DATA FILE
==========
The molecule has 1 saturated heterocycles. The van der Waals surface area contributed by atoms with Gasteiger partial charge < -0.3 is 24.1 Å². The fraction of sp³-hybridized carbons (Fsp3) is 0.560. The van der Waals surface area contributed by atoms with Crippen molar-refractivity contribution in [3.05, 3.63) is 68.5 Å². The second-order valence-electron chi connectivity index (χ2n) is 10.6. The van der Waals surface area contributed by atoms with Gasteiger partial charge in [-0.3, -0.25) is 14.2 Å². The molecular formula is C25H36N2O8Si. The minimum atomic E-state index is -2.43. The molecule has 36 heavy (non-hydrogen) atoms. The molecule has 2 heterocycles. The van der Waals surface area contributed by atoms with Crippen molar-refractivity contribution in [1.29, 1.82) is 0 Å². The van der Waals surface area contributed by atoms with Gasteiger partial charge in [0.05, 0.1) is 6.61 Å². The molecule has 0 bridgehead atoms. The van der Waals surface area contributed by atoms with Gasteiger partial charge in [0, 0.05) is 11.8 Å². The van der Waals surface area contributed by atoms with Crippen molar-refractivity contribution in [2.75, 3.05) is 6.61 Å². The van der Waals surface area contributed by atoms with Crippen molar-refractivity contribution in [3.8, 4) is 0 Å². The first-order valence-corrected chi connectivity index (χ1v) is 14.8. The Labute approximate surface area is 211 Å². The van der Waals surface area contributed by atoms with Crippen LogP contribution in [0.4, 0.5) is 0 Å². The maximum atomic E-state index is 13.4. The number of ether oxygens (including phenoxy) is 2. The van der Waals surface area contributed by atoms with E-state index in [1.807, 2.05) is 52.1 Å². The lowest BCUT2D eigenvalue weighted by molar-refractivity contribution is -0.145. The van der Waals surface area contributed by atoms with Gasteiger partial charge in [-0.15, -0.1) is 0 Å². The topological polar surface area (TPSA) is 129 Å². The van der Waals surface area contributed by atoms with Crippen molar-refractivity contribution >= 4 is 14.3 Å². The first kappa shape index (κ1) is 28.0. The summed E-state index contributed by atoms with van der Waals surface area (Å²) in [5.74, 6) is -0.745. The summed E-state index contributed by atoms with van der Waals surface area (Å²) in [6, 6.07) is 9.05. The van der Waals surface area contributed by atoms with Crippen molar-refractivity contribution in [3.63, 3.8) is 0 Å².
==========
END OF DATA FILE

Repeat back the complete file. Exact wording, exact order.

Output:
The molecule has 1 saturated heterocycles. The van der Waals surface area contributed by atoms with Gasteiger partial charge < -0.3 is 24.1 Å². The fraction of sp³-hybridized carbons (Fsp3) is 0.560. The van der Waals surface area contributed by atoms with Crippen molar-refractivity contribution in [3.05, 3.63) is 68.5 Å². The second-order valence-electron chi connectivity index (χ2n) is 10.6. The van der Waals surface area contributed by atoms with Gasteiger partial charge in [-0.3, -0.25) is 14.2 Å². The molecular formula is C25H36N2O8Si. The minimum atomic E-state index is -2.43. The molecule has 36 heavy (non-hydrogen) atoms. The molecule has 2 heterocycles. The van der Waals surface area contributed by atoms with Crippen molar-refractivity contribution in [1.29, 1.82) is 0 Å². The van der Waals surface area contributed by atoms with Gasteiger partial charge in [0.05, 0.1) is 6.61 Å². The molecule has 0 bridgehead atoms. The van der Waals surface area contributed by atoms with Gasteiger partial charge in [0, 0.05) is 11.8 Å². The van der Waals surface area contributed by atoms with Crippen molar-refractivity contribution in [2.75, 3.05) is 6.61 Å². The van der Waals surface area contributed by atoms with Crippen molar-refractivity contribution in [3.8, 4) is 0 Å². The first-order valence-corrected chi connectivity index (χ1v) is 14.8. The Labute approximate surface area is 211 Å². The van der Waals surface area contributed by atoms with Crippen LogP contribution in [0.4, 0.5) is 0 Å². The maximum atomic E-state index is 13.4. The number of ether oxygens (including phenoxy) is 2. The van der Waals surface area contributed by atoms with E-state index in [1.807, 2.05) is 52.1 Å². The lowest BCUT2D eigenvalue weighted by molar-refractivity contribution is -0.145. The van der Waals surface area contributed by atoms with Gasteiger partial charge in [-0.15, -0.1) is 0 Å². The topological polar surface area (TPSA) is 129 Å². The van der Waals surface area contributed by atoms with Crippen molar-refractivity contribution >= 4 is 14.3 Å². The first kappa shape index (κ1) is 28.0. The summed E-state index contributed by atoms with van der Waals surface area (Å²) in [5.74, 6) is -0.745. The summed E-state index contributed by atoms with van der Waals surface area (Å²) in [6, 6.07) is 9.05. The van der Waals surface area contributed by atoms with Crippen molar-refractivity contribution in [3.63, 3.8) is 0 Å².